Drinks sales 1% below 2019 but inflation makes real growth 'very hard'

By Rebecca Weller

- Last updated on GMT

Drinks sales 1% behind 2019: inflation makes seeing real growth very hard according to CGA (Credit: Getty/The Good Brigade)
Drinks sales 1% behind 2019: inflation makes seeing real growth very hard according to CGA (Credit: Getty/The Good Brigade)

Related tags Cga Finance Coronavirus Spirits Cider

Average drinks sales in managed pubs, bars, and restaurants were 1% down in the seven days to Saturday 18 June compared with the same period in 2019, according to the latest Drinks Recovery Tracker from CGA by NielsenIQ.

Despite being fractionally behind pre-covid levels for the second time in a row, year-on-year inflation, which has soared to a 40-year high of 9%, meant sales were significantly behind in real terms.

CGA ​managing director UK and Ireland Jonathan Jones said: “High inflation is making it very hard for on premise drinks businesses to achieve real terms growth at the moment.

Increasing pressure 

“It’s going to be a while before we see the full impacts of the cost-of-living crisis on consumers, but spending is likely to come under increasing pressure as we move into the second half of 2022.”

It was a week of two halves for the on trade, with a strong midweek followed by a disappointing Saturday.

Warm weather helped drive drinks sales into double-digit growth on Tuesday (24%), Wednesday (11%) and Thursday (10%), but trading was just 2% ahead on Friday and fell away by 11% on Saturday, in part due to cooler temperatures.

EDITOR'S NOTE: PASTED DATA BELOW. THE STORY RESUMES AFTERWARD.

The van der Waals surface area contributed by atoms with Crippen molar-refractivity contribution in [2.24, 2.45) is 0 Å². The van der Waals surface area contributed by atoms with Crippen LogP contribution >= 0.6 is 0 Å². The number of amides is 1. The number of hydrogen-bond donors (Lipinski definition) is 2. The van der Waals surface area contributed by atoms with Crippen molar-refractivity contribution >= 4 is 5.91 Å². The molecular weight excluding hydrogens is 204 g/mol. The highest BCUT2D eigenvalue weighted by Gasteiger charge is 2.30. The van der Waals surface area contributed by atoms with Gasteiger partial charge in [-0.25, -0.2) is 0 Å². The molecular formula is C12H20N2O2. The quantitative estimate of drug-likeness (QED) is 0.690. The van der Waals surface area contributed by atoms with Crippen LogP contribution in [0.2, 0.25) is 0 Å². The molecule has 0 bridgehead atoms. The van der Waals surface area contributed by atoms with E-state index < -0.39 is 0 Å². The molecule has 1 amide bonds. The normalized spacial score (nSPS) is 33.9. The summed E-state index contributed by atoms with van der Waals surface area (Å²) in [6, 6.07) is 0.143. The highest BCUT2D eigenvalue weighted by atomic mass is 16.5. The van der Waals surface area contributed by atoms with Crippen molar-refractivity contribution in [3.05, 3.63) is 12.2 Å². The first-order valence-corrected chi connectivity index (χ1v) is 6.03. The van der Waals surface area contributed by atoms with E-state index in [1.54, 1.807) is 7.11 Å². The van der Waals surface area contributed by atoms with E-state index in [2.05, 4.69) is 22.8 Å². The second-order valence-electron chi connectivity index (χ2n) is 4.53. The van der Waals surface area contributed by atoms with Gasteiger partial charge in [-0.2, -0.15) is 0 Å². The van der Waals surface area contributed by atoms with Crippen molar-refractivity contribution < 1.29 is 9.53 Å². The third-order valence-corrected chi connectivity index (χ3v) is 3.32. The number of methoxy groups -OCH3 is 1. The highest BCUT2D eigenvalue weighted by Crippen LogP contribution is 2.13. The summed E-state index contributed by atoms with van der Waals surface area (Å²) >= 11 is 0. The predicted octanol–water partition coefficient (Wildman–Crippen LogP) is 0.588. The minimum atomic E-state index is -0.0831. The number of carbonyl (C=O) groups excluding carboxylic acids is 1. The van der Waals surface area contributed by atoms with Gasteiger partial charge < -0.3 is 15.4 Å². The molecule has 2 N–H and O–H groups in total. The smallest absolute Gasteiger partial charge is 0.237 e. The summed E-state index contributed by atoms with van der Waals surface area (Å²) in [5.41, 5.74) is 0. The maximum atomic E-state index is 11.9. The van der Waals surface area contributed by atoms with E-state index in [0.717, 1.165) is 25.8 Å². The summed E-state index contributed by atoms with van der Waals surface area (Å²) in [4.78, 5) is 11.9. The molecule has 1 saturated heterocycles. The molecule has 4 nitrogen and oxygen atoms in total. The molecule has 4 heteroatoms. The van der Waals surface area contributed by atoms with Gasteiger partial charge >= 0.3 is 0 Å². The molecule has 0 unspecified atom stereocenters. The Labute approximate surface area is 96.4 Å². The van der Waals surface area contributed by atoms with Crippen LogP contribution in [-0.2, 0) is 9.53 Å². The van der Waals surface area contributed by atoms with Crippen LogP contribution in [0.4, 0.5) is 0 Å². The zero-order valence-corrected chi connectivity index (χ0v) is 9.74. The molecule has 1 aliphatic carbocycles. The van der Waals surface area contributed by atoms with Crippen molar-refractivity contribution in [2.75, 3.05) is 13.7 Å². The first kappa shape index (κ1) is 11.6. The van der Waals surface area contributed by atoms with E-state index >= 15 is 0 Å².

The figures showed the close correlation between weather and sales, especially in the summer, as well as a shift in trading dayparts​, including a rise in midweek drinks as consumers opt to work from home towards the end of the week.

Keys to success 

Cider ​proved to be the best performing drinks category for the second week in a row, with sales 12% ahead of the same week in 2019, while spirits and beer were up 5% and 1% respectively.

However, the soft drinks category saw a decline of 6% while wine sales decreased by 18%.

Jones added: “Consumers are telling us they want to spend more in the sector and will prioritise eating and drinking out over other discretionary spend.

“Understanding these new priorities and the changes in consumer habits since Covid are going to be two of the keys to success in a very competitive and challenging market.”


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